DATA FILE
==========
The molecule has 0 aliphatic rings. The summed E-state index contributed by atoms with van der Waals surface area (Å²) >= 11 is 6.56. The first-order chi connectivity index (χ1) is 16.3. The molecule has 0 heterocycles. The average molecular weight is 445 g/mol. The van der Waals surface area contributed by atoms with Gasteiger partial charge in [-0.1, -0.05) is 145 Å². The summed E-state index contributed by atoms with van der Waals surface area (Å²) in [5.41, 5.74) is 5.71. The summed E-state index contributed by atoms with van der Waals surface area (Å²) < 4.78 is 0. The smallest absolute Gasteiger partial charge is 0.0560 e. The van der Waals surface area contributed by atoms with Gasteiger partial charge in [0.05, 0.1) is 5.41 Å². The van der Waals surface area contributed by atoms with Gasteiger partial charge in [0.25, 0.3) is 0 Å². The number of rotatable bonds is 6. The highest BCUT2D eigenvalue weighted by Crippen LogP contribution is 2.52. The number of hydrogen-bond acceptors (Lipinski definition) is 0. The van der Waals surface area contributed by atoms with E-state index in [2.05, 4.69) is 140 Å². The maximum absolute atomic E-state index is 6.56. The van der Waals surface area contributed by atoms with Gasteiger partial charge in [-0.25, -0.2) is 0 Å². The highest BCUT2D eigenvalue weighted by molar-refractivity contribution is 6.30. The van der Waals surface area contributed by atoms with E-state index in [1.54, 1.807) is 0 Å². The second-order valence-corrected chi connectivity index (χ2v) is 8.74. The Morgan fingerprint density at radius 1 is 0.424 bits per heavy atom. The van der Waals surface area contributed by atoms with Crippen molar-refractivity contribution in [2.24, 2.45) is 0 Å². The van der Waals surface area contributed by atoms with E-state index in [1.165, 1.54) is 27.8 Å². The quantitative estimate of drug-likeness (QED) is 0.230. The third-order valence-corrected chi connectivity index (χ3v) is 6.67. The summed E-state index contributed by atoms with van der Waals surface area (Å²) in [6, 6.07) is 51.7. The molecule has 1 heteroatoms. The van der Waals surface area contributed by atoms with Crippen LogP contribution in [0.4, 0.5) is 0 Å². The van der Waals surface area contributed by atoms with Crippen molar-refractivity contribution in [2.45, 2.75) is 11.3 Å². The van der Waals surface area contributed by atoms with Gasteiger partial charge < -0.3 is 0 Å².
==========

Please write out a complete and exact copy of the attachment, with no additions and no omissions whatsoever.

The molecule has 0 aliphatic rings. The summed E-state index contributed by atoms with van der Waals surface area (Å²) >= 11 is 6.56. The first-order chi connectivity index (χ1) is 16.3. The molecule has 0 heterocycles. The average molecular weight is 445 g/mol. The van der Waals surface area contributed by atoms with Gasteiger partial charge in [-0.1, -0.05) is 145 Å². The summed E-state index contributed by atoms with van der Waals surface area (Å²) in [5.41, 5.74) is 5.71. The summed E-state index contributed by atoms with van der Waals surface area (Å²) < 4.78 is 0. The smallest absolute Gasteiger partial charge is 0.0560 e. The van der Waals surface area contributed by atoms with Gasteiger partial charge in [0.05, 0.1) is 5.41 Å². The van der Waals surface area contributed by atoms with Gasteiger partial charge in [0.25, 0.3) is 0 Å². The number of rotatable bonds is 6. The highest BCUT2D eigenvalue weighted by Crippen LogP contribution is 2.52. The number of hydrogen-bond acceptors (Lipinski definition) is 0. The van der Waals surface area contributed by atoms with E-state index in [2.05, 4.69) is 140 Å². The maximum absolute atomic E-state index is 6.56. The van der Waals surface area contributed by atoms with Gasteiger partial charge in [-0.25, -0.2) is 0 Å². The highest BCUT2D eigenvalue weighted by molar-refractivity contribution is 6.30. The van der Waals surface area contributed by atoms with E-state index in [1.54, 1.807) is 0 Å². The second-order valence-corrected chi connectivity index (χ2v) is 8.74. The Morgan fingerprint density at radius 1 is 0.424 bits per heavy atom. The van der Waals surface area contributed by atoms with Crippen molar-refractivity contribution in [2.24, 2.45) is 0 Å². The van der Waals surface area contributed by atoms with E-state index in [1.165, 1.54) is 27.8 Å². The quantitative estimate of drug-likeness (QED) is 0.230. The third-order valence-corrected chi connectivity index (χ3v) is 6.67. The summed E-state index contributed by atoms with van der Waals surface area (Å²) in [6, 6.07) is 51.7. The molecule has 1 heteroatoms. The van der Waals surface area contributed by atoms with Crippen LogP contribution in [0.4, 0.5) is 0 Å². The van der Waals surface area contributed by atoms with Crippen molar-refractivity contribution in [2.45, 2.75) is 11.3 Å². The van der Waals surface area contributed by atoms with Gasteiger partial charge < -0.3 is 0 Å².